This re-invented reCAPTCHA allows people with vision impairment to more easily access secure websites, while it continues to digitise the world’s printed material at the same time. I can now clearly understand the audio test and I have been able to successfully access websites with reCAPTCHA security.

While there may still be people who have both vision and hearing impairments who will continue to struggle to have full unfettered access to the web, Google has done a good job in turning what was a frustrating and often inaccessible website feature into a user-friendly web security tool.

Good things happen when everybody’s invited. A few years ago, we had the thought that phones (and stuff that hadn’t even been invented yet like smart watches and tablets) would be way more interesting if everyone could build new things together. So we created Android as an open platform, and put it out there for everyone to imagine, invent, make, or buy whatever they wanted.

Since then, all kinds of people—from companies big and small to folks on Kickstarter, kids in schools, and crazy smart developers—have been innovating faster, together, more than we ever could alone. And the best part is that every time someone new joins in, things get more interesting, unexpected, and wonderful for all of us.

Getting everyone in on the party is the same spirit behind Android One —an effort recently launched in India (coming to other countries soon) to make great smartphones available to the billions of people around the world who aren’t yet online. It’s also why we’re excited about Lollipop, our newest software release, which is designed to meet the diverse needs of the billion-plus people who already use Android today.

Joining the party: Android 5.0 Lollipop
As previewed at Google I/O, Lollipop is our largest, most ambitious release on Android with over 5,000 new APIs for developers. Lollipop is designed to be flexible, to work on all your devices and to be customised for you the way you see fit. And just like Android has always been, it’s designed to be shared.

Lollipop is made for a world where moving throughout the day means interacting with a bunch of different screens—from phones and tablets to TVs. With more devices connecting together, your expectation is that things just work. With Lollipop, it’s easier than ever to pick up where you left off, so the songs, photos, apps, and even recent searches from one of your Android devices can be immediately enjoyed across all the other ones.

As you switch from one screen to another, the experience should feel the same. So Lollipop has a consistent design across devices—an approach we call Material Design. Now content responds to your touch, or even your voice, in more intuitive ways, and transitions between tasks are more fluid.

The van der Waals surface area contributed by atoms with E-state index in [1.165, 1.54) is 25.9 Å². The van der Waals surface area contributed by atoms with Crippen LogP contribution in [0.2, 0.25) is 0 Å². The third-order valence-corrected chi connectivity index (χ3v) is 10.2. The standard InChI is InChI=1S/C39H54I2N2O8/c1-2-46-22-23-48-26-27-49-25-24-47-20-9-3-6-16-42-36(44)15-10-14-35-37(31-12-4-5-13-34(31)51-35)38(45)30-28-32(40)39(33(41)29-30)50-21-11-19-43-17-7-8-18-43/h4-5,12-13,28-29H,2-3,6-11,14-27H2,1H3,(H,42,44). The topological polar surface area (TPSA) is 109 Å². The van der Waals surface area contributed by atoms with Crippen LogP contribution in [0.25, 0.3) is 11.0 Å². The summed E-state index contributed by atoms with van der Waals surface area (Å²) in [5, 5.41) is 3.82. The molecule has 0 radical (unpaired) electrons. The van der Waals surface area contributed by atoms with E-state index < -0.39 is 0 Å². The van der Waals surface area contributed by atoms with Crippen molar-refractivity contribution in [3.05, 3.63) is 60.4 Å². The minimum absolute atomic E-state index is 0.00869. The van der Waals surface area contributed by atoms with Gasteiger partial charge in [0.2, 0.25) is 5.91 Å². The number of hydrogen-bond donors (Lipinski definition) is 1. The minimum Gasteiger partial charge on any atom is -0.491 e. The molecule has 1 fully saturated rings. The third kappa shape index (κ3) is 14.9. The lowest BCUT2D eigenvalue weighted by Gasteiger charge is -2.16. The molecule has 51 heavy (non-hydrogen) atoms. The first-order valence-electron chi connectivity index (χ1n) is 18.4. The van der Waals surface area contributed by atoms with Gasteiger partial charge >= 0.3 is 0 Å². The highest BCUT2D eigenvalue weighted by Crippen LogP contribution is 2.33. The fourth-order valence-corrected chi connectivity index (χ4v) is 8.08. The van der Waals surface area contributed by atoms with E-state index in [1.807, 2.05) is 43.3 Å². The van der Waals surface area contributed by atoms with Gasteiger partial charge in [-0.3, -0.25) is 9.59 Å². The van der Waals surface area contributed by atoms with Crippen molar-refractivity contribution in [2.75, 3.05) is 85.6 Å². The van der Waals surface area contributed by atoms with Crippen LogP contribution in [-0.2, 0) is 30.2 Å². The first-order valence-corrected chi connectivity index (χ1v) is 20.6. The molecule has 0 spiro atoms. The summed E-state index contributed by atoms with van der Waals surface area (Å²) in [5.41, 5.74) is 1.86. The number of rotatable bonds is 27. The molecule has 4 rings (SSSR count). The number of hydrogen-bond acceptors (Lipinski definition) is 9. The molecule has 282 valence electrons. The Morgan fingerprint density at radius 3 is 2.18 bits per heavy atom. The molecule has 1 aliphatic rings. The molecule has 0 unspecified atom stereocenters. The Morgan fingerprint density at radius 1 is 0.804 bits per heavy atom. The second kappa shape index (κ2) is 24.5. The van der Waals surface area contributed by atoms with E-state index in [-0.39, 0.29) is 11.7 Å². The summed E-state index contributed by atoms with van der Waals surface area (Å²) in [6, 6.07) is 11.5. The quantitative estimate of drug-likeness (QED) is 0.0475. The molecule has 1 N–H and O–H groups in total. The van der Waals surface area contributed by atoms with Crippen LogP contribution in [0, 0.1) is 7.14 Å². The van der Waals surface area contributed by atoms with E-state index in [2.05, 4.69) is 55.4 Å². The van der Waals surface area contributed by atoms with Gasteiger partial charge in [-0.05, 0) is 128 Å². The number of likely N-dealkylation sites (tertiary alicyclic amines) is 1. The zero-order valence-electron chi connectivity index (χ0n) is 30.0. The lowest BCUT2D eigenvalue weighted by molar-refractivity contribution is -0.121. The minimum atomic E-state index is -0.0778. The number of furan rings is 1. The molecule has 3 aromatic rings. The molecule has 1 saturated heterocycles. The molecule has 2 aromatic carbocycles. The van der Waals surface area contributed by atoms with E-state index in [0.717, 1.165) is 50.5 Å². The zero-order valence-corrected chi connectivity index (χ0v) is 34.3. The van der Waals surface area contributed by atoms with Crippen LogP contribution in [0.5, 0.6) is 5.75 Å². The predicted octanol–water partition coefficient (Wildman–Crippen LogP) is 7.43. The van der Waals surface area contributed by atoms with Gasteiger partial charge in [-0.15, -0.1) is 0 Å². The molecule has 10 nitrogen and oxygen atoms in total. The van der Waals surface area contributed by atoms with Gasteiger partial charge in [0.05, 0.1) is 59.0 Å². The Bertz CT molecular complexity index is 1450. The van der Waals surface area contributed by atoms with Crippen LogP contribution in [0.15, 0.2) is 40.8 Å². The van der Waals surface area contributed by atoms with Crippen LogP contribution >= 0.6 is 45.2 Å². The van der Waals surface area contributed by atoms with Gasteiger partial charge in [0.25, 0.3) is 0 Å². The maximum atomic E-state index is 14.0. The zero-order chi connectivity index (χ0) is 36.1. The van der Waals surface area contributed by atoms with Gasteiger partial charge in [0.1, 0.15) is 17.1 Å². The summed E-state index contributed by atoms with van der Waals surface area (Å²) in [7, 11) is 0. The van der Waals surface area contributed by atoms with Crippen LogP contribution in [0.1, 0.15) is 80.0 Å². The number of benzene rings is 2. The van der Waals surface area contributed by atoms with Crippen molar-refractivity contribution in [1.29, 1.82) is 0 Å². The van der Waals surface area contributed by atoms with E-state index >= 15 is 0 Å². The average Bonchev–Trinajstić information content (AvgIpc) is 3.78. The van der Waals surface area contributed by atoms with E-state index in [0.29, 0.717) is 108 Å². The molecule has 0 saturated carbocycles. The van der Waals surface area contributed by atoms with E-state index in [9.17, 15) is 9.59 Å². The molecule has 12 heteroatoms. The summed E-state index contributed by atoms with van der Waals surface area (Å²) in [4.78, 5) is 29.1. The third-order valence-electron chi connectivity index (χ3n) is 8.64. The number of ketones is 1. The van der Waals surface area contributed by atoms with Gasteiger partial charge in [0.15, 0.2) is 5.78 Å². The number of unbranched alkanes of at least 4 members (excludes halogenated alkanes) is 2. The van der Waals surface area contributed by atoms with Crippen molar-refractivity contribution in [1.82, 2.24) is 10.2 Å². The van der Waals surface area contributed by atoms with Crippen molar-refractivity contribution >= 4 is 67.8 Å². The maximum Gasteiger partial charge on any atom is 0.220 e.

Lollipop also gives you more control over your device. You can now adjust your settings so that only certain people and notifications can get through, for example, when you’re out to dinner or in the middle of an important meeting. And when an important notification does come through, you can see it directly from the lockscreen.

And because we’re using our devices a lot more, there’s a new battery saver feature that extends the life of your device by up to 90 minutes—helpful if you’re far from a power outlet. We’ve enabled multiple user accounts and guest user mode for keeping your personal stuff private. And you can now secure your device with a PIN, password, pattern, or even by pairing your phone to a trusted device like your watch or car with Smart Lock. But this is just a small taste of Lollipop. Learn more on

Meet the Nexus family, now running Lollipop
Advances in computing are driven at the intersection of hardware and software. That's why we’ve always introduced Nexus devices alongside our platform releases. Rather than creating software in the abstract, we work with hardware partners to build Nexus devices to help push the boundaries of what's possible across the mobile ecosystem. And for Lollipop, we have a few new treats to share with you.

First, with Motorola, we developed the Nexus 6. This new phone has a contoured aluminum frame, a 6-inch Quad HD display and a 13 megapixel camera. The large screen is complemented by dual front-facing stereo speakers that deliver high-fidelity sound, making it as great for movies and gaming as it is for doing work. It also comes with a Turbo Charger, so you can get up to six hours of use with only 15 minutes of charge.

Next, a new tablet built in partnership with HTC. Nexus 9, with brushed metal metal sides and 8.9-inch screen, is small enough to easily carry around in one hand, yet big enough to work on. And since more and more people want to have the same simple experience they have on their tablets when they have to do real work, we designed a keyboard folio that magnetically attaches to the Nexus 9, folds into two different angles and rests securely on your lap like a laptop.

The devices will be available for pre-order in November. Check out for more details on availability. Android 5.0 Lollipop, which comes on Nexus 6 and Nexus 9, will also be available on Nexus 5, 7, 10 and Google Play edition devices in the coming weeks.

The party’s just getting started
With this latest release of Android Lollipop, we're excited to continue working with our developer community, hardware partners, and all of you. More ideas and more creators is what gets us all to better ideas faster. And since everyone's invited to the party, we hope you'll join in the fun by creating and sharing an Android character that captures a little bit of who you are—one of a kind. Enjoy!